Savings? Check.  Investment Portfolio?  Check.  Accurate credit reports?  It is time to find out.

The Consumer Financial Protection Bureau (CFPB) reports that it received and addressed more than 200,000 consumer complaints related to incorrect information on credit reports and/or complaints about issues with investigations and business practices by credit reporting agencies (i.e., Equifax, Experian, and TransUnion). See, for example, page 23 of the 2020 Consumer Response Annual Report, linked here.

Imagine how staggering a problem truly is baked into the credit reporting system based on (1) the sheer volume of the complaints received and addressed in 2020 by the CFPB and (2) the fact that just a fraction of the public actually checks their Equifax, Experian, and/or TransUnion credit reports with any degree of regularity.
There is a lesson you can learn here, and it is this — Regularly reviewing your credit reports with Equifax, Experian, and TransUnion (something with which we can assist you at no cost) is an essential element of maintaining your financial fitness.
Knowing whether your credit scores accurately reflect your creditworthiness is as important as making sure your savings are secure and your investments are sound. Imagine, for example, that you believe you have excellent credit and need to take advantage of low interest rates to take out a home equity loan or line of credit in order to pay your child’s college tuition. Now, imagine how you would feel to learn when applying for what should be guaranteed low-interest credit that your application is denied because Equifax, Experian, and/or TransUnion has mixed your credit file with that of another consumer who has poor credit. Or that your credit application is denied because the credit bureaus are incorrectly reporting that you have a series of late payments on your car lease. We could provide dozens of other, similar examples.

The point is that there are many scenarios in which inaccurate credit reporting can and does leave potential and qualified borrowers without access to credit (as well as leaving those same people embarrassed and wracked with anxiety). It is a systemic problem that we at Sherman & Ticchio believe is viewed by the massively profitable credit bureaus and the companies that report to them — many of which are behemoth banks with multibillion-dollar balance sheets — as a simple part of doing business as usual.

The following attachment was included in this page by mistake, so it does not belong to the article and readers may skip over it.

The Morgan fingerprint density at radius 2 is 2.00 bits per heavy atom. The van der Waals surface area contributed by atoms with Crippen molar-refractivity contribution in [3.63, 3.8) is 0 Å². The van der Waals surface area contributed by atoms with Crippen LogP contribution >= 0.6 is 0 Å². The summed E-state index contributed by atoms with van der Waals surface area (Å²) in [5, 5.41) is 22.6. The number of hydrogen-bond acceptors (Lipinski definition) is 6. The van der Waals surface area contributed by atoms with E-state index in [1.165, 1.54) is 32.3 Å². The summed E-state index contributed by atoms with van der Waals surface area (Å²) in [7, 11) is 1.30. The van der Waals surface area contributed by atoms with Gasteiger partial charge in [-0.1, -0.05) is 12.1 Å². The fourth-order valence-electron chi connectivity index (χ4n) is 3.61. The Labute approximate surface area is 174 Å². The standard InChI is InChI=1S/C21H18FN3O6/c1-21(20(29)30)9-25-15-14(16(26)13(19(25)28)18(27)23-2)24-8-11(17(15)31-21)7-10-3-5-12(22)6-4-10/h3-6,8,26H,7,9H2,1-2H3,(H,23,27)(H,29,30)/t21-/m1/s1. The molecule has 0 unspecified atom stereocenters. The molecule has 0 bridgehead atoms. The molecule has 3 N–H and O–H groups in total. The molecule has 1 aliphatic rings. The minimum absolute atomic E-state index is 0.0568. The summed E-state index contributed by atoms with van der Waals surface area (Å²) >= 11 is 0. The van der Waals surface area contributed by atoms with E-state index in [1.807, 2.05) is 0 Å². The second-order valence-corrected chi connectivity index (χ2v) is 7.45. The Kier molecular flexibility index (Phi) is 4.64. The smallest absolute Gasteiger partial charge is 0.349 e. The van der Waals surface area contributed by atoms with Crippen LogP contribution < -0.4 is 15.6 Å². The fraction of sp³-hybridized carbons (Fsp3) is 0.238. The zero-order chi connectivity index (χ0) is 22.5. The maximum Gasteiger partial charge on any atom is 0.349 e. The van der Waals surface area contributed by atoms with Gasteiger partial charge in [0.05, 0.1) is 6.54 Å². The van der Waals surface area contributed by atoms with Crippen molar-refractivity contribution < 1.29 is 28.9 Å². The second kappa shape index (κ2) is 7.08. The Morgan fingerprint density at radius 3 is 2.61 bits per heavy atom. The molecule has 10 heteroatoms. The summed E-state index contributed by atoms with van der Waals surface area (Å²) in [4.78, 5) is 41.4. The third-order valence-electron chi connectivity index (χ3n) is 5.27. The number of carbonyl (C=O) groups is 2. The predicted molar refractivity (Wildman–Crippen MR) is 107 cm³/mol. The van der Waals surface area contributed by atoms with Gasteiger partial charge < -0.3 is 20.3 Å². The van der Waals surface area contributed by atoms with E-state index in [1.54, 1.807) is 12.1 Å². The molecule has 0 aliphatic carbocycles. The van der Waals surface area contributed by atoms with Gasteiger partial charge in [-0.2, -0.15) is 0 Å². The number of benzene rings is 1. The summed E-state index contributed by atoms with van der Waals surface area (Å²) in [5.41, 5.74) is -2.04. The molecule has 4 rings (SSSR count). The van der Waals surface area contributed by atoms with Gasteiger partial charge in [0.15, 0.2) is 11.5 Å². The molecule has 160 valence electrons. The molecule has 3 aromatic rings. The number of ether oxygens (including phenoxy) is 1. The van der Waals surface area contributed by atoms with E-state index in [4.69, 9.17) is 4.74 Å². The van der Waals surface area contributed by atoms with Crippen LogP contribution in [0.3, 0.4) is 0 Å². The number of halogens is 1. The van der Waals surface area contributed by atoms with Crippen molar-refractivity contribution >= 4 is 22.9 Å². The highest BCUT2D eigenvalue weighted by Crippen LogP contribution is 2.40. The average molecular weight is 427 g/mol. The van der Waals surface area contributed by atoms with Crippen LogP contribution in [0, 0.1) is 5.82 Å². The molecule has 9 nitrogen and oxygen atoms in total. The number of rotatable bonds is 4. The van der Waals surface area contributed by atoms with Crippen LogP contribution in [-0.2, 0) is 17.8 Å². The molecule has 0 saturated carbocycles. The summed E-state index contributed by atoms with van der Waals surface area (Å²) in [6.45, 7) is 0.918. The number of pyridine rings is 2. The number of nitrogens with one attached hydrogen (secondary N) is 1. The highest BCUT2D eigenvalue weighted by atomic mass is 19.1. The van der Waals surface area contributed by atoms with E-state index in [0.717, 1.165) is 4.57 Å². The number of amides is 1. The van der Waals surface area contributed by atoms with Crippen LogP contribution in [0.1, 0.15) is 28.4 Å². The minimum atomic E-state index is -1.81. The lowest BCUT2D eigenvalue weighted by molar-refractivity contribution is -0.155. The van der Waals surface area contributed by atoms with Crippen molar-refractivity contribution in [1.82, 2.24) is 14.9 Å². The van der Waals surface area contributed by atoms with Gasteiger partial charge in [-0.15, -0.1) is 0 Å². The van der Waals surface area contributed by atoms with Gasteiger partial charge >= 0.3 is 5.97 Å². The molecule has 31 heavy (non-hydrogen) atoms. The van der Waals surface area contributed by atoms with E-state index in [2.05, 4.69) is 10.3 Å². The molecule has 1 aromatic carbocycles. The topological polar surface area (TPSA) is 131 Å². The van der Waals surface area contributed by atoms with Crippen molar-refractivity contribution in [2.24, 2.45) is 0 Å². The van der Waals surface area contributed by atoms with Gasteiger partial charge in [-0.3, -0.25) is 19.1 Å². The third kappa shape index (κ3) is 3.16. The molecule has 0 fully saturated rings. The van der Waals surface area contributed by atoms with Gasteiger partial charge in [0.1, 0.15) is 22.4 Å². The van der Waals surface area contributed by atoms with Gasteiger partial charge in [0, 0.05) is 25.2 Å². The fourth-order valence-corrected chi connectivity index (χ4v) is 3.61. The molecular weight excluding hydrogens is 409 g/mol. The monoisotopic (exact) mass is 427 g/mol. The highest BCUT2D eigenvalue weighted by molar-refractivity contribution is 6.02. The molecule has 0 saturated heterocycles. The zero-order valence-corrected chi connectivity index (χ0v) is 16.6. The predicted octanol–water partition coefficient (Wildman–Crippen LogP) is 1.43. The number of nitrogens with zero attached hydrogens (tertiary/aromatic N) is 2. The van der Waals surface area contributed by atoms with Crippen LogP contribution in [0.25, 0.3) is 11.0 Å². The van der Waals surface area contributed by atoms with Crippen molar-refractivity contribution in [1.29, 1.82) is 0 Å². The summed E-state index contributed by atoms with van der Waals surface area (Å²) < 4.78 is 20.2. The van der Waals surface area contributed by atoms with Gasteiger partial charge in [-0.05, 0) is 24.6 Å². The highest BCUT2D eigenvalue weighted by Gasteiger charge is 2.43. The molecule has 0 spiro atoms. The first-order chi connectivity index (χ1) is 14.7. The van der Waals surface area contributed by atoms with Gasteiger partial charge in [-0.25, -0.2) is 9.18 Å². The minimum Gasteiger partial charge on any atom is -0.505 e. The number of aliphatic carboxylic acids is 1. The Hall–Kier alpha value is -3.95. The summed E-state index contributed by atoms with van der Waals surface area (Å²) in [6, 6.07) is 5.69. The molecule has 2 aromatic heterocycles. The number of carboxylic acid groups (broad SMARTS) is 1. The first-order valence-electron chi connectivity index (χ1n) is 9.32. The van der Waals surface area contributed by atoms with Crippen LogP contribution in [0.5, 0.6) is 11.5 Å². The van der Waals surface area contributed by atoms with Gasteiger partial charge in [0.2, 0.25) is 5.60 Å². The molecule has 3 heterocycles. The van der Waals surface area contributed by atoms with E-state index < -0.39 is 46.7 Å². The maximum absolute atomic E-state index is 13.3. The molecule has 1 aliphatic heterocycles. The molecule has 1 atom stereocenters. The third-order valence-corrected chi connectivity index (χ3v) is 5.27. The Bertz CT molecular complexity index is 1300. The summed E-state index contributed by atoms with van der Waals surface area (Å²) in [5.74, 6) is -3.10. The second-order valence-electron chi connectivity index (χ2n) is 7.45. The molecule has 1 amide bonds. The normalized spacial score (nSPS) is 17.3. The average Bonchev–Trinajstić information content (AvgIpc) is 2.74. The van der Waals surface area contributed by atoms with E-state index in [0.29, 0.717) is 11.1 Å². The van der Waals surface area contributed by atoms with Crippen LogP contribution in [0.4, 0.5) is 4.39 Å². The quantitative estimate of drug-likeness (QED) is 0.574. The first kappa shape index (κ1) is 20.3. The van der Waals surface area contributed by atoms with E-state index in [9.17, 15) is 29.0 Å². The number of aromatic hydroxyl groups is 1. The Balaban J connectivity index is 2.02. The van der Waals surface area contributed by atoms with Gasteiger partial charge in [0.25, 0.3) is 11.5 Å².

Rather than spending the money required to assure maximum possible accuracy of the information that they report about you, which is what the Fair Credit Reporting Act (FCRA) requires, the credit bureaus are willing to report inaccurate information because it is cheaper than having enough checks and balances to assure accuracy. Worse, these same companies know that you don’t check your credit reports (or that not many of you do).  And so, while they know they will be sued pursuant to the FCRA by a certain number of consumers each year, the credit bureaus and furnishers of information to them also know that the amount they pay out each year because of lawsuits stemming from inaccurate credit reporting is dwarfed by the profits they make using their deficient systems. These companies — principally Equifax, Experian, and TransUnion — also know that the number of people who will sue them each year is dwarfed by the number of inaccuracies for which they are responsible.

It is a badly broken system. What can you do about it?  As we advise consumers all the time, closely monitor what the credit bureaus report about you.  At Sherman & Ticchio, we are happy to help you obtain, review, and understand your credit reports for free. And we are equally happy to provide free advice to you about how to dispute errors on your reports. Bottom line?  Feel free to contact us at any time.  We are here to help.